It’s been a while since I have written a blog post. My reasons are simply that I have been very busy just living and being thankful for all that I have. I always thought that if I woke up without pain, I would be dead. However, I’m definitely alive, so very alive. I’m excited, enthused and simply bursting with life. I never thought that I’d feel like this again. I’m enjoying life more than ever. There are many exciting times lying ahead and our future is looking so bright.

Everything we have been through over the past five years has made us a strong family unit. Functional Neurological Disorder has been a part of me for so long and it has been a hard and gruelling journey. I have learnt about myself and my strength. This may not be the end of the journey but I’m now strong enough to deal with anything that crops up.

As my regular readers will know we are moving away at the end of July this year. I have mixed emotions as I’m sad to leave special people behind. However, this is our chance to start over and build a better future for our children. If we stay where we are, we will never have the chance to progress. I am thrilled to have found a new, exciting job and a fantastic school for the boys. I will miss my current school as it is so special but I plan to take the inspiration from it and channel it into my new role.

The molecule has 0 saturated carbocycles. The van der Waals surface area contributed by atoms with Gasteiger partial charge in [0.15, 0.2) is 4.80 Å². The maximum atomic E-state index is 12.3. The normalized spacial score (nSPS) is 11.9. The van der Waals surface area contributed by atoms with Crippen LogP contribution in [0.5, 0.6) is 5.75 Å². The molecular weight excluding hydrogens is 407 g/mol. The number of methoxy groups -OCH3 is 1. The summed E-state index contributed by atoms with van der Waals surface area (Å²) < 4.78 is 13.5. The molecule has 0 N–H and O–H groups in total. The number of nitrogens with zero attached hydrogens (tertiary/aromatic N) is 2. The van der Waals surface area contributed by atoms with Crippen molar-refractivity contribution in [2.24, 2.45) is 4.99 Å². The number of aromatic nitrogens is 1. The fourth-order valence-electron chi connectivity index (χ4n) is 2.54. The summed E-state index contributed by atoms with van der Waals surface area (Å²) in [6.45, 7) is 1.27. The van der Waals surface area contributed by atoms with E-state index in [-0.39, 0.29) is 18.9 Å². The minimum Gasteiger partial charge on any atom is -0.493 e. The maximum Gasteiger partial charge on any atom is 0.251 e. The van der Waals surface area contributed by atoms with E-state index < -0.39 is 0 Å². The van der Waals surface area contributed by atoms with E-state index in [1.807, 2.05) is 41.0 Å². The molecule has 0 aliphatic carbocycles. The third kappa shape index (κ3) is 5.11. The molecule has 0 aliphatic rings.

Over the past few years, I have been lucky enough to meet some wonderful people involved in supporting sufferers of FND. I will always do what I can to support these great charities and support groups. I think it’s so important for awareness to be spread as it can literally turn your life upside down.

I hope that my story can give others strength and belief that there can be light at the end of the tunnel. I am continuing to write my book. It is a hard story to tell but it is definitely one worth telling. If I can survive all that I have, then others can also get through their darkness too. I want to share in hope that it inspires others to fight, just as I have.

Thanks for taking the time to read my story.

Charlotte xxx

The black keys still make music …

As a parent, my main priority is to keep my children safe. Unfortunately, in the world we live in, this is becoming harder and harder. My boys are literally my heart beat. Without them, there would be no point. They’re the reason I fight each and every day to get better.

This week, both my children have had really tough times. What broke me is that there just wasn’t anything I could have done to avoid what happened. The truth of the matter is, I simply cannot be with them every hour of every day. They are becoming young men, I have to let them experience life through their own eyes.